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Assistant Secretary Susan Rice on Eritrea and Ethiopia

June 16, 1998 at 12:00 AM EDT
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TRANSCRIPT

PHIL PONCE: We’ll have an interview with the Clinton administration’s point person on Africa on developments in Nigeria and on the conflict between Ethiopia and Eritrea. First though some background on Africa’s newest war. The conflict between neighboring Ethiopia and Eritrea began last month. It intensified last week when Eritrean aircraft bombed the Ethiopian border town of Adigrat on Thursday, reportedly killing at least four people and injuring thirty. The fighting erupted when Eritrean forces took up positions on land Ethiopia claims as being within its borders. Since then, hundreds of Eritreans and Ethiopians have been killed in ground and air battles fought on three fronts along the 625-mile border. Ethiopia’s prime minister called the attacks a betrayal of the friendship between the two countries.

MELES ZENAWI, Prime Minister, Ethiopia: Had we suspected that our friends are capable of targeting and murdering schoolchildren by air raids, we would have taken more precautions.

PHIL PONCE:The president of Eritrea said his country faced serious choices.

ISAIAS AFEWERKI: What matters here is, do we have to be drifted by the escalation? Do we have to be desperate and very reactive to what is happening? Or do we have to seriously commit ourselves to restraint and continue to persist in finding a peaceful solution?

PHIL PONCE: The conflict is new but has old roots. Eritrea and Ethiopia were historically separate entities. Italy colonized Eritrea in the 19th century and under Mussolini took over Ethiopia in 1936. In 1952, the United Nations granted Ethiopia’s emperor, Haile Selassie, administrative jurisdiction over Eritrea, which he annexed in 1960. Eritrea won its independence from Ethiopia in 1993, after fighting alongside Ethiopia’s current leaders to depose the dictator who had taken power. The precise border between the two states was never quite worked out. The dispute is over a barren piece of land–the Yirga Triangle– which Ethiopia claims is part of its Tigre province and whose status has been ill-defined for more than a century. A border commission set up in 1996 was unable to settle the dispute. Eritrea has accused Ethiopian officials of trying to colonize the area over the last year–by sending in thousands of settlers and pushing out the Eritrean inhabitants. On Sunday the leaders of Eritrea and Ethiopia accepted an American proposal to halt the air attacks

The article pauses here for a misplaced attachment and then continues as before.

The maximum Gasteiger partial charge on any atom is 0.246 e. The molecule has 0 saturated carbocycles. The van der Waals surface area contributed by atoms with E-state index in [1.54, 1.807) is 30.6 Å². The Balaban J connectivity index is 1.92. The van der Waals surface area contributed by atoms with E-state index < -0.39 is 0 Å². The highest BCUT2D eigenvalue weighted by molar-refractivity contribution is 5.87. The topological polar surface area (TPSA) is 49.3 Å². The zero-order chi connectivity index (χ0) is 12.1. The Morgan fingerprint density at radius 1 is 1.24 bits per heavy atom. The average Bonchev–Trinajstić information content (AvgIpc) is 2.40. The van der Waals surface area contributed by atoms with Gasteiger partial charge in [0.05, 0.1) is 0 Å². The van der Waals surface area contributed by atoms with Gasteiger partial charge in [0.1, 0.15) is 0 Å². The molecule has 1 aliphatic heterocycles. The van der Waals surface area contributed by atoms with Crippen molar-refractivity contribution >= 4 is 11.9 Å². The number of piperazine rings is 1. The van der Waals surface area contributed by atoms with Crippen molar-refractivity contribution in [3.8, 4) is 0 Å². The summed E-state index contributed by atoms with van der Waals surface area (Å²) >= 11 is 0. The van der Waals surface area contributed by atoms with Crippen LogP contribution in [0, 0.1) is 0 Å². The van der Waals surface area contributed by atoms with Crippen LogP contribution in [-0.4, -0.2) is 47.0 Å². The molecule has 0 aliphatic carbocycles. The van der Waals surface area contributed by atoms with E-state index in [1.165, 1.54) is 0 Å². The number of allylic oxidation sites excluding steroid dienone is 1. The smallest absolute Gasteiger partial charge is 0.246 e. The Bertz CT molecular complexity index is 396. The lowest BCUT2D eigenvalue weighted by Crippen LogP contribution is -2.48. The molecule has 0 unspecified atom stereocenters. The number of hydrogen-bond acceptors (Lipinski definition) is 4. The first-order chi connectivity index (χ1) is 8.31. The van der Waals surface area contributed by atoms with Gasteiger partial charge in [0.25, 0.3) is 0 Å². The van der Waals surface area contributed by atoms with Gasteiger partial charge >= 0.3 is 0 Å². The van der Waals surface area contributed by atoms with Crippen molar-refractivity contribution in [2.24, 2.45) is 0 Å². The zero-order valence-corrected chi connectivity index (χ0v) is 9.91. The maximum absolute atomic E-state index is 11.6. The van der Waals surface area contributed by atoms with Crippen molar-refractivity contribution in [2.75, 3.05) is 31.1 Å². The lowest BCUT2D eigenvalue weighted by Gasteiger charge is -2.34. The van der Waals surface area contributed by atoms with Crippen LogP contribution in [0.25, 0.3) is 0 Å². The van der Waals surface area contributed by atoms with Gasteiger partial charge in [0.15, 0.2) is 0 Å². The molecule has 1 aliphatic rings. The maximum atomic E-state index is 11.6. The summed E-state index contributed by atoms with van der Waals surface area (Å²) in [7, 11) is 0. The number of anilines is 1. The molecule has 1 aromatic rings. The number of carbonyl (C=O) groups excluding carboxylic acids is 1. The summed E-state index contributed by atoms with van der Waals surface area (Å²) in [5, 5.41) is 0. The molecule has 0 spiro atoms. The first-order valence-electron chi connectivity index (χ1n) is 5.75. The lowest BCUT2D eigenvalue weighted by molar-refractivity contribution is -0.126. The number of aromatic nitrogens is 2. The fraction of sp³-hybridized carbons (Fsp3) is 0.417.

PHIL PONCE: We’re joined now by Susan Rice, Assistant Secretary of State for African Affairs. She has been in Eritrea and Ethiopia recently working on a proposal to end the fighting. Welcome.

SUSAN RICE: Thank you.

PHIL PONCE: These two countries were once allies, the two leaders who we just saw were considered close friends. What happened?

SUSAN RICE: Well, I think in the first instance the fact that when Eritrea became independent, the borders were never entirely fully defined has contributed to this. There are also some underlying political and economic tensions between the two countries that perhaps have been manifested in this most recent flair-up along the border.

PHIL PONCE: What kinds of political and economic tensions are you talking about?

SUSAN RICE: Well, on the economic front the two countries are pursuing sovereign economic policies that haven’t always been compatible. There have been issues with respect to their currencies, issues with respect to their relationships to the international financial institutions in their macro economic policies that have made it inclusive at times, sometimes difficult for them to harmonize their economic policies, and as a result, tensions have emerged. On the political front these are countries that are taking narrow and sometimes quite different paths towards participatory democracy. Neither one of them is fully there yet, but they’ve approached it differently. And at times that also has led to different perspectives and divergent approaches.

PHIL PONCE: You were shuttling back and forth between Eritrea and Ethiopia. What were you hearing?